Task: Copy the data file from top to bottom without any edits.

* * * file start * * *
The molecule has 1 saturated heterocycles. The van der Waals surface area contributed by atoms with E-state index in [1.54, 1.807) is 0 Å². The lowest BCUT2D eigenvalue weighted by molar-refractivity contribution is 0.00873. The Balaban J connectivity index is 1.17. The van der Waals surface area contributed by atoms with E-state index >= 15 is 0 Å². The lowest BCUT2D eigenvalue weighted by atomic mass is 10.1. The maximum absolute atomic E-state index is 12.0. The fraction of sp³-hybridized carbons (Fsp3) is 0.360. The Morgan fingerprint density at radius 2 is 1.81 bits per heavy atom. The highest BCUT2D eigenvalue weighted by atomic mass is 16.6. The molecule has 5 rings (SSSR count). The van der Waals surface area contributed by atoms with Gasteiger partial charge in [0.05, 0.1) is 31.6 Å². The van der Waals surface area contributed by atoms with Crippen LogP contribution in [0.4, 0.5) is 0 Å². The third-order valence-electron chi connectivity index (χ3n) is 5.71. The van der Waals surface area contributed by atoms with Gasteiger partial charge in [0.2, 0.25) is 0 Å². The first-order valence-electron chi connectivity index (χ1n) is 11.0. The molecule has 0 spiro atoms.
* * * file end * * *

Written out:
The molecule has 1 saturated heterocycles. The van der Waals surface area contributed by atoms with E-state index in [1.54, 1.807) is 0 Å². The lowest BCUT2D eigenvalue weighted by molar-refractivity contribution is 0.00873. The Balaban J connectivity index is 1.17. The van der Waals surface area contributed by atoms with E-state index >= 15 is 0 Å². The lowest BCUT2D eigenvalue weighted by atomic mass is 10.1. The maximum absolute atomic E-state index is 12.0. The fraction of sp³-hybridized carbons (Fsp3) is 0.360. The Morgan fingerprint density at radius 2 is 1.81 bits per heavy atom. The highest BCUT2D eigenvalue weighted by atomic mass is 16.6. The molecule has 5 rings (SSSR count). The van der Waals surface area contributed by atoms with Gasteiger partial charge in [0.05, 0.1) is 31.6 Å². The van der Waals surface area contributed by atoms with Crippen LogP contribution in [0.4, 0.5) is 0 Å². The third-order valence-electron chi connectivity index (χ3n) is 5.71. The van der Waals surface area contributed by atoms with Gasteiger partial charge in [0.2, 0.25) is 0 Å². The first-order valence-electron chi connectivity index (χ1n) is 11.0. The molecule has 0 spiro atoms.